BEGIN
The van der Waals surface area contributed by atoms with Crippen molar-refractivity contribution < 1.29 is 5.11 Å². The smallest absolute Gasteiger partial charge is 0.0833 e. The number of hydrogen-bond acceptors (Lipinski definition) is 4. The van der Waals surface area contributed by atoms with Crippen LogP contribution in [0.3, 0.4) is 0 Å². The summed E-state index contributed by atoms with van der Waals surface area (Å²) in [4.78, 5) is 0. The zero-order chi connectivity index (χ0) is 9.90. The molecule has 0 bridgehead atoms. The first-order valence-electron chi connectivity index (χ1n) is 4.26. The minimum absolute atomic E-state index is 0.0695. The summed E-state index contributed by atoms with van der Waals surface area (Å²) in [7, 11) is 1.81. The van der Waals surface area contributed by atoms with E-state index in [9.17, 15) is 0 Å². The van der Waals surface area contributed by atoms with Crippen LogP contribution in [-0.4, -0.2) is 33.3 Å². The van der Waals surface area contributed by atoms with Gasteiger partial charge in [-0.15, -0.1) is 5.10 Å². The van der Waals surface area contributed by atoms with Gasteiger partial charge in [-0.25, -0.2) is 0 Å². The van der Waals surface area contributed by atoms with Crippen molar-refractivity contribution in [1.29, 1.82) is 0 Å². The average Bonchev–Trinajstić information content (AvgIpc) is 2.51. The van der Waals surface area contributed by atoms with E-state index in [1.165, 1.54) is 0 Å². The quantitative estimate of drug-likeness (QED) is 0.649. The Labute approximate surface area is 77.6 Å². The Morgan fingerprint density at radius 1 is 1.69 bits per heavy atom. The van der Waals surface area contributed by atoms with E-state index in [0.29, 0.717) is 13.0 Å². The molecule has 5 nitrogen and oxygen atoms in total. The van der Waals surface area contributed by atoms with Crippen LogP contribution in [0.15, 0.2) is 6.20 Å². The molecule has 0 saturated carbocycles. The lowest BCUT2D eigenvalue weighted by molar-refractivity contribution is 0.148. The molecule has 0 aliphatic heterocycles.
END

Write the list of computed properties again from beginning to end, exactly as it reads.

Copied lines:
The van der Waals surface area contributed by atoms with Crippen molar-refractivity contribution < 1.29 is 5.11 Å². The smallest absolute Gasteiger partial charge is 0.0833 e. The number of hydrogen-bond acceptors (Lipinski definition) is 4. The van der Waals surface area contributed by atoms with Crippen LogP contribution in [0.3, 0.4) is 0 Å². The summed E-state index contributed by atoms with van der Waals surface area (Å²) in [4.78, 5) is 0. The zero-order chi connectivity index (χ0) is 9.90. The molecule has 0 bridgehead atoms. The first-order valence-electron chi connectivity index (χ1n) is 4.26. The minimum absolute atomic E-state index is 0.0695. The summed E-state index contributed by atoms with van der Waals surface area (Å²) in [7, 11) is 1.81. The van der Waals surface area contributed by atoms with E-state index in [9.17, 15) is 0 Å². The van der Waals surface area contributed by atoms with Crippen LogP contribution in [-0.4, -0.2) is 33.3 Å². The van der Waals surface area contributed by atoms with Gasteiger partial charge in [-0.15, -0.1) is 5.10 Å². The van der Waals surface area contributed by atoms with Gasteiger partial charge in [-0.25, -0.2) is 0 Å². The van der Waals surface area contributed by atoms with Crippen molar-refractivity contribution in [1.29, 1.82) is 0 Å². The average Bonchev–Trinajstić information content (AvgIpc) is 2.51. The van der Waals surface area contributed by atoms with E-state index in [1.165, 1.54) is 0 Å². The quantitative estimate of drug-likeness (QED) is 0.649. The Labute approximate surface area is 77.6 Å². The Morgan fingerprint density at radius 1 is 1.69 bits per heavy atom. The van der Waals surface area contributed by atoms with E-state index in [0.29, 0.717) is 13.0 Å². The molecule has 5 nitrogen and oxygen atoms in total. The van der Waals surface area contributed by atoms with Crippen LogP contribution in [0.15, 0.2) is 6.20 Å². The molecule has 0 saturated carbocycles. The lowest BCUT2D eigenvalue weighted by molar-refractivity contribution is 0.148. The molecule has 0 aliphatic heterocycles.